Gallbladder torsion or volvulus is a rare but potentially lethal entity. We report the imaging findings of gallbladder torsion and describe a potentially novel ultrasound sign for the preoperative diagnosis of torsion. An 87-year-old woman presented with a 4-day history of right upper quadrant pain. An initial right upper quadrant ultrasound exam demonstrated cholelithiasis and findings of acute cholecystitis which included gallbladder distension, wall thickening, trace pericholecystic fluid, and a positive sonographic Murphy’s sign. Gallbladder torsion was prospectively diagnosed on the subsequent contrast-enhanced CT scan of the abdomen based upon the abnormal transverse orientation of the gallbladder with the neck directed laterally. Ultrasound images were reviewed and a “knot”-like hyperechoic nodular appearance of the torsed cystic duct close to the gallbladder neck was clearly apparent. Prospective identification of the torsed cystic duct may prompt the ultrasound diagnosis of gallbladder torsion.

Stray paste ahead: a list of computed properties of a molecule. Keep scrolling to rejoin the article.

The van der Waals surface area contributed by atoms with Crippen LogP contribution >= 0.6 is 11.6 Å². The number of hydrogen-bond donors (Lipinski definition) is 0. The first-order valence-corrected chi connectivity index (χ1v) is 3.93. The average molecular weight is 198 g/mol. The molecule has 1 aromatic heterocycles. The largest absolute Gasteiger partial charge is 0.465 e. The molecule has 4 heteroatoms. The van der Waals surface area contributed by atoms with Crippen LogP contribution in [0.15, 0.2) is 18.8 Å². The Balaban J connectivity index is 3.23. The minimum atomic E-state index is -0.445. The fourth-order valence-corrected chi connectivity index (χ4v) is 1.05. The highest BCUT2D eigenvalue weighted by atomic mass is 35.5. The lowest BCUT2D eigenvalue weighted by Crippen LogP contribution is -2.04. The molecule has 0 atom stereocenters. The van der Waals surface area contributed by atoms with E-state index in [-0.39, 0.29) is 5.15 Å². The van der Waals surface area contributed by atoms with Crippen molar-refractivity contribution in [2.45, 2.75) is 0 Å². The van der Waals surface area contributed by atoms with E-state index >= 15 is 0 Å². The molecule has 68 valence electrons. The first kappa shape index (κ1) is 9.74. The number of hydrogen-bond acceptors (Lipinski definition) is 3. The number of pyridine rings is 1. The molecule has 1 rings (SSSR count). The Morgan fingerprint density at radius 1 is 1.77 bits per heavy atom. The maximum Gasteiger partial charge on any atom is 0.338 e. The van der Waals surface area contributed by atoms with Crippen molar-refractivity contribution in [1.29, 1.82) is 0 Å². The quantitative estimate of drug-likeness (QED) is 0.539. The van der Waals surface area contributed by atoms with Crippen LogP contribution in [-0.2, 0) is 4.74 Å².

Fig. 4Ultrasound cine images of the gallbladder in its long axis demonstrate gallbladder wall thickening and shadowing intraluminal calculus. The cystic duct can be seen entering and exiting the echogenic nodule at the gallbladder neck which constitutes the “cystic duct knot” sign (avi 56215 kb)